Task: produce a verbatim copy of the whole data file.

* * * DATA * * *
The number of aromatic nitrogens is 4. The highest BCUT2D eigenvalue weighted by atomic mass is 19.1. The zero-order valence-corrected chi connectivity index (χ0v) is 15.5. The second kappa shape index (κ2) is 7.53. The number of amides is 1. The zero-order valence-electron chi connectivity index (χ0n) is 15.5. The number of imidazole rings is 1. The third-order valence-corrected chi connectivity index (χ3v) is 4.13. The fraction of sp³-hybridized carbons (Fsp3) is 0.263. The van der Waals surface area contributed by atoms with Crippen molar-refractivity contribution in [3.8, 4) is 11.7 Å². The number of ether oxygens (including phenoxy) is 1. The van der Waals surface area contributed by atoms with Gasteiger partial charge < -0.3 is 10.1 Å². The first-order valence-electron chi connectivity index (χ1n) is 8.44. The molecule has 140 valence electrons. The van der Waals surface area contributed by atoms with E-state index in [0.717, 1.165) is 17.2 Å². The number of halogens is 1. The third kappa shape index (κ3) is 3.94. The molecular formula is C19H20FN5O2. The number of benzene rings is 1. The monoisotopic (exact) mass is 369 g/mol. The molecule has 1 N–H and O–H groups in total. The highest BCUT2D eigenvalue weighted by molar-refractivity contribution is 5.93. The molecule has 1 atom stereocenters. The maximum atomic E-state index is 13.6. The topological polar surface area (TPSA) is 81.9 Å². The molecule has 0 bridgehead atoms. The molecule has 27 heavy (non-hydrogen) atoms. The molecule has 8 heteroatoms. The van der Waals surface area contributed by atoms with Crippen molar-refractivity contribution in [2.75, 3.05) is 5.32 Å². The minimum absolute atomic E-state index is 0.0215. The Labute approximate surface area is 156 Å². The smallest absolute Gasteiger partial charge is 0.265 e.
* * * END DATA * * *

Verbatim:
The number of aromatic nitrogens is 4. The highest BCUT2D eigenvalue weighted by atomic mass is 19.1. The zero-order valence-corrected chi connectivity index (χ0v) is 15.5. The second kappa shape index (κ2) is 7.53. The number of amides is 1. The zero-order valence-electron chi connectivity index (χ0n) is 15.5. The number of imidazole rings is 1. The third-order valence-corrected chi connectivity index (χ3v) is 4.13. The fraction of sp³-hybridized carbons (Fsp3) is 0.263. The van der Waals surface area contributed by atoms with Crippen molar-refractivity contribution in [3.8, 4) is 11.7 Å². The number of ether oxygens (including phenoxy) is 1. The van der Waals surface area contributed by atoms with Gasteiger partial charge < -0.3 is 10.1 Å². The first-order valence-electron chi connectivity index (χ1n) is 8.44. The molecule has 140 valence electrons. The van der Waals surface area contributed by atoms with E-state index in [0.717, 1.165) is 17.2 Å². The number of halogens is 1. The third kappa shape index (κ3) is 3.94. The molecular formula is C19H20FN5O2. The number of benzene rings is 1. The monoisotopic (exact) mass is 369 g/mol. The molecule has 1 N–H and O–H groups in total. The highest BCUT2D eigenvalue weighted by molar-refractivity contribution is 5.93. The molecule has 1 atom stereocenters. The maximum atomic E-state index is 13.6. The topological polar surface area (TPSA) is 81.9 Å². The molecule has 0 bridgehead atoms. The molecule has 27 heavy (non-hydrogen) atoms. The molecule has 8 heteroatoms. The van der Waals surface area contributed by atoms with Crippen molar-refractivity contribution in [2.75, 3.05) is 5.32 Å². The minimum absolute atomic E-state index is 0.0215. The Labute approximate surface area is 156 Å². The smallest absolute Gasteiger partial charge is 0.265 e.